How much power can the Mac Pro provide for Graphics Cards? March 7, 2015 13:27

A question that appears a lot is how much power can the Mac Pro supply to graphics cards through the internal PCIe power cables and PCI slots. Here at apple_cards we shed some light on the power consumption of the most popular cards and some alternative solutions for the extra power hungry graphics cards out there!

The Mac Pro is a very well powered machine. The power supplies used in all models from 2006-2012 have a total output of 980 Watts which is then distributed throughout the machine to power various parts. The parts we are interested in are the wattage amounts that can be safely drawn through the PCI slots and the two AUX PCIe booster cables.

The technical specs show that each PCI socket can provide 75 Watts of power and each PCIe cable can supply 75 Watts each giving a total of 225 Watts that is allowed for a graphics card. Most graphics cards are well within this specification although there are some unofficial cards that require more than that at full load. For these cards we recommend an separate power supply to feed just the card itself. There are a few people how have modified their cases and installed some very neat solutions if you look here: Installing second power supply inside Mac Pro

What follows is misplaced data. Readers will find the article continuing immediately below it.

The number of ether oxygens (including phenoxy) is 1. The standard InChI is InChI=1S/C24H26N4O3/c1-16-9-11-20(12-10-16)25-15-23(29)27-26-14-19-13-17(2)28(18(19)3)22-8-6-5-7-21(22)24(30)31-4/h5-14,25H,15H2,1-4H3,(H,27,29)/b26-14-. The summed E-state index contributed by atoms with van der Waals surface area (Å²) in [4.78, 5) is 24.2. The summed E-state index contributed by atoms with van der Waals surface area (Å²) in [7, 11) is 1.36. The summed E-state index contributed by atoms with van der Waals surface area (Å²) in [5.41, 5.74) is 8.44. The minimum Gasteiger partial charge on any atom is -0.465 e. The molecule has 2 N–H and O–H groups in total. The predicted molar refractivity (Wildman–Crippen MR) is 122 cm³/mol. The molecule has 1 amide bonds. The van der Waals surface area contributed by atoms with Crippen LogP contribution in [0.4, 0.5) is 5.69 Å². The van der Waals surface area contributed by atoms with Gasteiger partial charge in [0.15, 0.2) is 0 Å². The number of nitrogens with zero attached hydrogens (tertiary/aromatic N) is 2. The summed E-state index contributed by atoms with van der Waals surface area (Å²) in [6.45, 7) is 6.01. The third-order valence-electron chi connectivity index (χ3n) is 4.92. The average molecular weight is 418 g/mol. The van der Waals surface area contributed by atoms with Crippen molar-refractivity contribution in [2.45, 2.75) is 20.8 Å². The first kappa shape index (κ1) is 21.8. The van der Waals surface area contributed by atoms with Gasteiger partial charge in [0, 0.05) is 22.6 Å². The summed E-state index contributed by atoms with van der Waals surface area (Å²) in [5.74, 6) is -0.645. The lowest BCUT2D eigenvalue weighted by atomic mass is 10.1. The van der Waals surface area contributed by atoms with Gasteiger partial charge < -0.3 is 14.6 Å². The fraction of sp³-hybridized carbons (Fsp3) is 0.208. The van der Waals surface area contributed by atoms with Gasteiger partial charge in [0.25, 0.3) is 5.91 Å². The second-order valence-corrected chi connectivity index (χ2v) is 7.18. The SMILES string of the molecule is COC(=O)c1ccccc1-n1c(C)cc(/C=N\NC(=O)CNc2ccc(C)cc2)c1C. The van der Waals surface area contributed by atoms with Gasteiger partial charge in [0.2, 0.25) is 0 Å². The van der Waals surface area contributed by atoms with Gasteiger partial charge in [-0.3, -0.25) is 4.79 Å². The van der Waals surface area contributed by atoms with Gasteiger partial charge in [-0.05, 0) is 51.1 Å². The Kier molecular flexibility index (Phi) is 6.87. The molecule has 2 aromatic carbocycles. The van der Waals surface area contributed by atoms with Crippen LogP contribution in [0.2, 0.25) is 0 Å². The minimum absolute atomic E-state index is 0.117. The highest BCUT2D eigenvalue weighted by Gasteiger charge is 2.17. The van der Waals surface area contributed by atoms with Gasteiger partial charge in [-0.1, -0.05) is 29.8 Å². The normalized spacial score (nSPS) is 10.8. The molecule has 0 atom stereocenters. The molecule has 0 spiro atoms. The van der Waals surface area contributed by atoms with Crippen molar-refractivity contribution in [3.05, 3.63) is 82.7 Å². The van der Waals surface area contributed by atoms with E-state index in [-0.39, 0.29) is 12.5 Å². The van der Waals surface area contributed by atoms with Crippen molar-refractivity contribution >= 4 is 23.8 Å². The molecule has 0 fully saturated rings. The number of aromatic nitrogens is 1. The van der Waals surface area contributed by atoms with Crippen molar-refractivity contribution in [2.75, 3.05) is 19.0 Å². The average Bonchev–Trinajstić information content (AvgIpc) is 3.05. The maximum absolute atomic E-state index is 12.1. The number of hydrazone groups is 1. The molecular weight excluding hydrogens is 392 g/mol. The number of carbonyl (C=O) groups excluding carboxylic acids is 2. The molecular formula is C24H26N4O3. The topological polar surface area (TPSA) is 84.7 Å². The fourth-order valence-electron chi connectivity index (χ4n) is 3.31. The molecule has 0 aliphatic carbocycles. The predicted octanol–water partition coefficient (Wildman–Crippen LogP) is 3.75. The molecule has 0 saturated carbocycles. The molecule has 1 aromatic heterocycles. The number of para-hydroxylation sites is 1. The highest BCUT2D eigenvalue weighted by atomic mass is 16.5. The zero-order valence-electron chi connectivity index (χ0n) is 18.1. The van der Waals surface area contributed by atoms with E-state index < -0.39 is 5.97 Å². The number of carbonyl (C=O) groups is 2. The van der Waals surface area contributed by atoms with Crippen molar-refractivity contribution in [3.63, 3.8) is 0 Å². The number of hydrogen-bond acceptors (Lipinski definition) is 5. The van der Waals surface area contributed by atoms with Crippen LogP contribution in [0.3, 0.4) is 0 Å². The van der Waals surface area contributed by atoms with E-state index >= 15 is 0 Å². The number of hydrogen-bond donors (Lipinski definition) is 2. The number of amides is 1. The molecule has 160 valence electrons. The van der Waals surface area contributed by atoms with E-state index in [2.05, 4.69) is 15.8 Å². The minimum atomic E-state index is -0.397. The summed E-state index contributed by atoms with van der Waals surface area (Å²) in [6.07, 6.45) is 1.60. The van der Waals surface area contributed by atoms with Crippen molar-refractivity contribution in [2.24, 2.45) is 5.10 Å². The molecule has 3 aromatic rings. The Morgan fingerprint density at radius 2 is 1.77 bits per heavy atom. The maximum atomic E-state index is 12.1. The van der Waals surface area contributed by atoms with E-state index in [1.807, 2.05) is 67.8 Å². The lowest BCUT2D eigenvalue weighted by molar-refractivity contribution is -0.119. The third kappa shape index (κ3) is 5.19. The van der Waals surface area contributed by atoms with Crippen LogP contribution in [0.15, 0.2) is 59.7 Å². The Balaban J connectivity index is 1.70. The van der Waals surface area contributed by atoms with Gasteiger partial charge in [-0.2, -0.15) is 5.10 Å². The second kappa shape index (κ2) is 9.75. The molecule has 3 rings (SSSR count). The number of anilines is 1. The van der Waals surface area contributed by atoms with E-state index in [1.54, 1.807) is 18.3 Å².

Taking these DIY approaches aside you'll find that the vast majority of official Apple cards are well within the operating specifications of the mac pro such as the nVidia GTX680 with a power draw of 195 Watts (TDP), the AMD Radeon 7950 with a power draw of 200 Watts (TDP) and the ATI Radeon 5870 with a power draw of 228 Watts (TDP) which is pretty interesting considering the 225 Watt limit. There is scope for these cards to draw more power as they most likely under load will and despite rumours we have not seen anything bad happen other then the machine switching itself off if the power draw is too high.

So in summary the official 225 Watts has some room for movement but to be on the safe side you can always run the 'extra' power hungry cards from a separate PSU.